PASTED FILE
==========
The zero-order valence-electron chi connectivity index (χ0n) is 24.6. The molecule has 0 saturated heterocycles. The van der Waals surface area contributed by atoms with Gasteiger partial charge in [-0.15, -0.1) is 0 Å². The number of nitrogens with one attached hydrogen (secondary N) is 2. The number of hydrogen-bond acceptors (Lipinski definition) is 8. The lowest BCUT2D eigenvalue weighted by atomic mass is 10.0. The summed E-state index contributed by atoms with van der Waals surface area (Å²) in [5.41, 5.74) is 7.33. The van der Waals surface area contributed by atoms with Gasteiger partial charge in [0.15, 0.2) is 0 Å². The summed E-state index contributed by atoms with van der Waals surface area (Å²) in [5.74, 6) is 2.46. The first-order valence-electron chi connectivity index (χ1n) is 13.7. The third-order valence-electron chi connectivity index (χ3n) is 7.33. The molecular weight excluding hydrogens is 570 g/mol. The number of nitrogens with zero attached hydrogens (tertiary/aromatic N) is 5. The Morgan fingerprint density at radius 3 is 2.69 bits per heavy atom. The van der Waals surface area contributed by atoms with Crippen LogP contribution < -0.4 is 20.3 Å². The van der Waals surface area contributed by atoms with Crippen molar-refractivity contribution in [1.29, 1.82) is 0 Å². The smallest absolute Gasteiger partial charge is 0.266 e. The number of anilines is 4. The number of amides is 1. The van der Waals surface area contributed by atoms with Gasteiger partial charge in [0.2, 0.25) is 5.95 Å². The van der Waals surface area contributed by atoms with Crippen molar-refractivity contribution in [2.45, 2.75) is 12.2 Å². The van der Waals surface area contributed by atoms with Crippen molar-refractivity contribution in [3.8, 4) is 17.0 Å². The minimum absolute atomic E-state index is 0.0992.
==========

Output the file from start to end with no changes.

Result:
The zero-order valence-electron chi connectivity index (χ0n) is 24.6. The molecule has 0 saturated heterocycles. The van der Waals surface area contributed by atoms with Gasteiger partial charge in [-0.15, -0.1) is 0 Å². The number of nitrogens with one attached hydrogen (secondary N) is 2. The number of hydrogen-bond acceptors (Lipinski definition) is 8. The lowest BCUT2D eigenvalue weighted by atomic mass is 10.0. The summed E-state index contributed by atoms with van der Waals surface area (Å²) in [5.41, 5.74) is 7.33. The van der Waals surface area contributed by atoms with Gasteiger partial charge in [0.15, 0.2) is 0 Å². The summed E-state index contributed by atoms with van der Waals surface area (Å²) in [5.74, 6) is 2.46. The first-order valence-electron chi connectivity index (χ1n) is 13.7. The third-order valence-electron chi connectivity index (χ3n) is 7.33. The molecular weight excluding hydrogens is 570 g/mol. The number of nitrogens with zero attached hydrogens (tertiary/aromatic N) is 5. The Morgan fingerprint density at radius 3 is 2.69 bits per heavy atom. The van der Waals surface area contributed by atoms with Crippen LogP contribution < -0.4 is 20.3 Å². The van der Waals surface area contributed by atoms with Crippen molar-refractivity contribution in [1.29, 1.82) is 0 Å². The smallest absolute Gasteiger partial charge is 0.266 e. The number of anilines is 4. The number of amides is 1. The van der Waals surface area contributed by atoms with Gasteiger partial charge in [0.2, 0.25) is 5.95 Å². The van der Waals surface area contributed by atoms with Crippen molar-refractivity contribution in [2.45, 2.75) is 12.2 Å². The van der Waals surface area contributed by atoms with Crippen molar-refractivity contribution in [3.8, 4) is 17.0 Å². The minimum absolute atomic E-state index is 0.0992.